We don’t view the autonomy as a core feature of our service. We view ourselves as a transportation company that uses autonomous technology to provide a better product.”
So what is the crux of the May model for selling these shuttles in a shifting integrated transportation landscape? “It comes down to headway. The number one things riders care about when riding any transit service is wait time,” Olson says. “The challenge is that if you have limited resources, you have to build bigger and bigger buses to carry more and more people, which works if you have the ridership. Usually you don’t have the ridership, so you start running the buses less frequently, and that creates longer and longer wait times. We call this the vicious cycle of declining ridership in service. Ridership goes down so you operate your vehicle less frequently, so your ridership goes down. The thing that needs to happen is to reverse that cycle–create a service that’s so good that people will choose to use it even if they can afford not to. How can you get more vehicles on the road, reduce the headway? We believe the way to do this is a smaller number of vehicles, but that creates more operational costs especially in terms of drivers. We see autonomy as a key enabler to enable transportation that people will actually use.”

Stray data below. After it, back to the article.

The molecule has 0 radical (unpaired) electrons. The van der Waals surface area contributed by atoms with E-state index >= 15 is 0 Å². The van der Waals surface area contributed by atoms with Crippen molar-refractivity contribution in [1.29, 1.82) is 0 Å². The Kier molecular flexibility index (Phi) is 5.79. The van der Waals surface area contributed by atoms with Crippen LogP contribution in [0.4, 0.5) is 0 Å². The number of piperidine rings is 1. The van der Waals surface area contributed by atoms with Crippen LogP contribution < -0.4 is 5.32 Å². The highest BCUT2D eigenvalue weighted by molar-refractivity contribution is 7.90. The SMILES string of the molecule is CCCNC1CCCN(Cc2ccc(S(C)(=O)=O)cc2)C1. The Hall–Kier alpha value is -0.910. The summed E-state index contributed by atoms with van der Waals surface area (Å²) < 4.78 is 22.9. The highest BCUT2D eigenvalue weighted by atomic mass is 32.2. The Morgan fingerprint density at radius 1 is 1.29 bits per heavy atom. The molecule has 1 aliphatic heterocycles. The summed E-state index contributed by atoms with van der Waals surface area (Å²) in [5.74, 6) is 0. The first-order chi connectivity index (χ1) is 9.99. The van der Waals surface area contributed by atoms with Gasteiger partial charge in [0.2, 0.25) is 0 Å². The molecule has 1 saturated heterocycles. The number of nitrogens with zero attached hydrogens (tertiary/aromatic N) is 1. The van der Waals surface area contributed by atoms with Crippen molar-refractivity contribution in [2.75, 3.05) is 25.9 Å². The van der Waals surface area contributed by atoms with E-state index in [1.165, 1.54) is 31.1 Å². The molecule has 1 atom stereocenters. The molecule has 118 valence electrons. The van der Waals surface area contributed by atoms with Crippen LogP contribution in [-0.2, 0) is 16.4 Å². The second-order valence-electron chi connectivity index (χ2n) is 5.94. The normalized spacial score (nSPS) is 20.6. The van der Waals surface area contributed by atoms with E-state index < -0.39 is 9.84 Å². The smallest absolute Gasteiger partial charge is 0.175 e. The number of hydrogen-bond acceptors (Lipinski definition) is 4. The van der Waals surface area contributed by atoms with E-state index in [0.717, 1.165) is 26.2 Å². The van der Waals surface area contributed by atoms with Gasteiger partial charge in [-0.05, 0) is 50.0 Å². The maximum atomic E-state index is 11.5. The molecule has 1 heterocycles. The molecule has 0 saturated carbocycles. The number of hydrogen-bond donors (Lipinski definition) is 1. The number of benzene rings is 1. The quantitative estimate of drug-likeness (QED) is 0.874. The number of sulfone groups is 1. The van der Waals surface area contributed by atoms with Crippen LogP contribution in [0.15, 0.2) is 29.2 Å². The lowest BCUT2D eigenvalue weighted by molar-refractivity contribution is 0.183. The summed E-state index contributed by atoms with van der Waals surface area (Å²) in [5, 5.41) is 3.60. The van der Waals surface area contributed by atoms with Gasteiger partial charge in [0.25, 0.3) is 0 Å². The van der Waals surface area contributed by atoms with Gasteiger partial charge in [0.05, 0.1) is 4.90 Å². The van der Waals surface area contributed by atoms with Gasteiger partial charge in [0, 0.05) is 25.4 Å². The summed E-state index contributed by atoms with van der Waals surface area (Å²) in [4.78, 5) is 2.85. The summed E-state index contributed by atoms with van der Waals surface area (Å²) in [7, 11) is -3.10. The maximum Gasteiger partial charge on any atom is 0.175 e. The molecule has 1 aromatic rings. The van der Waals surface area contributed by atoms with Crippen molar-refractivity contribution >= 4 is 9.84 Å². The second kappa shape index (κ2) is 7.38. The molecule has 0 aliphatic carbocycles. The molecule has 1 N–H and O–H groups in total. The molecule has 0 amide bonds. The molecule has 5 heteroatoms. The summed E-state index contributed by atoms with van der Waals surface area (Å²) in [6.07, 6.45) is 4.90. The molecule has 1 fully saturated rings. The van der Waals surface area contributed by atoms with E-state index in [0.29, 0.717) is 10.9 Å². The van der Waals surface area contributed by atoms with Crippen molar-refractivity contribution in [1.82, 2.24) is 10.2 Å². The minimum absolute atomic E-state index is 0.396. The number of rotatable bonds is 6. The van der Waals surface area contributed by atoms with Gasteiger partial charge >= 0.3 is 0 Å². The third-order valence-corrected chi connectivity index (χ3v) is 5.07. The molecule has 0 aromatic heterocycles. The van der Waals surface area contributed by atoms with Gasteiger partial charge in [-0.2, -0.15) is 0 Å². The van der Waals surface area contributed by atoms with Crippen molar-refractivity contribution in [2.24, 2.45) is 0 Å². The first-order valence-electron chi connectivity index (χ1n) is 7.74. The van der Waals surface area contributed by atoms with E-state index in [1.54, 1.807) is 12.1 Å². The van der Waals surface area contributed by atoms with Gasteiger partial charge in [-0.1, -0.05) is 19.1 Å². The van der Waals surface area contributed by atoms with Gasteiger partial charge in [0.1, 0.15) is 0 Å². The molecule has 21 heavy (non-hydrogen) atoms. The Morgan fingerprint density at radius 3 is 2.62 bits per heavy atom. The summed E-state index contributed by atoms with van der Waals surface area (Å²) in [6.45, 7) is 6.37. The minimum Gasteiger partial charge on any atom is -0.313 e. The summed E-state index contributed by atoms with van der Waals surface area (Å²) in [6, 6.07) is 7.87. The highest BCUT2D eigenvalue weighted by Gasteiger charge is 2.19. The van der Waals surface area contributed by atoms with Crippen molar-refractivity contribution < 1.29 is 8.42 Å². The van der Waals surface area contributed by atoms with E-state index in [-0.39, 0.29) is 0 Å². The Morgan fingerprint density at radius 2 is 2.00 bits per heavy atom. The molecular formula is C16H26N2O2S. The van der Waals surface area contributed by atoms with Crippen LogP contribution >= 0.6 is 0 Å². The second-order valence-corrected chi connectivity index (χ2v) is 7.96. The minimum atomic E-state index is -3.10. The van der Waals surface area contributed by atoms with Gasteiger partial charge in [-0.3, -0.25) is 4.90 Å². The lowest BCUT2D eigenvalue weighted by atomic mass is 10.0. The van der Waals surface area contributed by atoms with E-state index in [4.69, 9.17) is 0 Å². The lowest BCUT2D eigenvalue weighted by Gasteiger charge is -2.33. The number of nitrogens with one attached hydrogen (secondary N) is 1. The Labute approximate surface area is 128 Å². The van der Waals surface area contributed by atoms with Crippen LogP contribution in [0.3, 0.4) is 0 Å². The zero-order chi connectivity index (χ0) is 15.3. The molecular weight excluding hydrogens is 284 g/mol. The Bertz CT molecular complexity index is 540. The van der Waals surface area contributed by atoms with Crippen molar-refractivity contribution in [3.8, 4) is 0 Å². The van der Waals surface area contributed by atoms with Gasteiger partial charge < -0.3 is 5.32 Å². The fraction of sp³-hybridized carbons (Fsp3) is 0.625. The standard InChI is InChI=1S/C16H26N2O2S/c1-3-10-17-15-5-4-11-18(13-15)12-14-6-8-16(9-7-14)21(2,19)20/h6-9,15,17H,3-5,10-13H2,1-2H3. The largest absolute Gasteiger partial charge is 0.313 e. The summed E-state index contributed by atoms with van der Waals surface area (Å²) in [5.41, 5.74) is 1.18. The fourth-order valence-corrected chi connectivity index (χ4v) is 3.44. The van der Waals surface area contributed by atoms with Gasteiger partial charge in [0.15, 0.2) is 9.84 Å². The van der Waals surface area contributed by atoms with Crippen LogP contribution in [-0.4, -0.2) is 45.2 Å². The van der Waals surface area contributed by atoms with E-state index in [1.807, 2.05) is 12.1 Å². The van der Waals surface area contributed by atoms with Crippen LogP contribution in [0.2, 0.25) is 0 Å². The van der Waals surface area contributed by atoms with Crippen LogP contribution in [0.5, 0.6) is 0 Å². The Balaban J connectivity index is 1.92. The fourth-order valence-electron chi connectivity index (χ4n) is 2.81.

“The number one things riders care about when riding any transit service is wait time,” Olson says.
So, it’s not just about the novelty of self-driving cars, which will surely wear off as the technology improves. It’s about another form of transport technology that seems novel to us now, because we’re used to self-driving trains only being on tracks at airports, becoming part of the mainstream and integrating into a larger transportation picture. Also, Detroit is well-known to have an issue with declining public transport usage after population declines and reliability issues with the bus service over the years. Olson says that one of the benefits of a shuttle service being the most reliable option for transport is that it brings a city back together again. Business people can ride alongside riders they wouldn’t normally interact with, and that creates new connections and a renewed sense of community, rather than people riding their cars through neighborhoods to take them from a private home to a private office.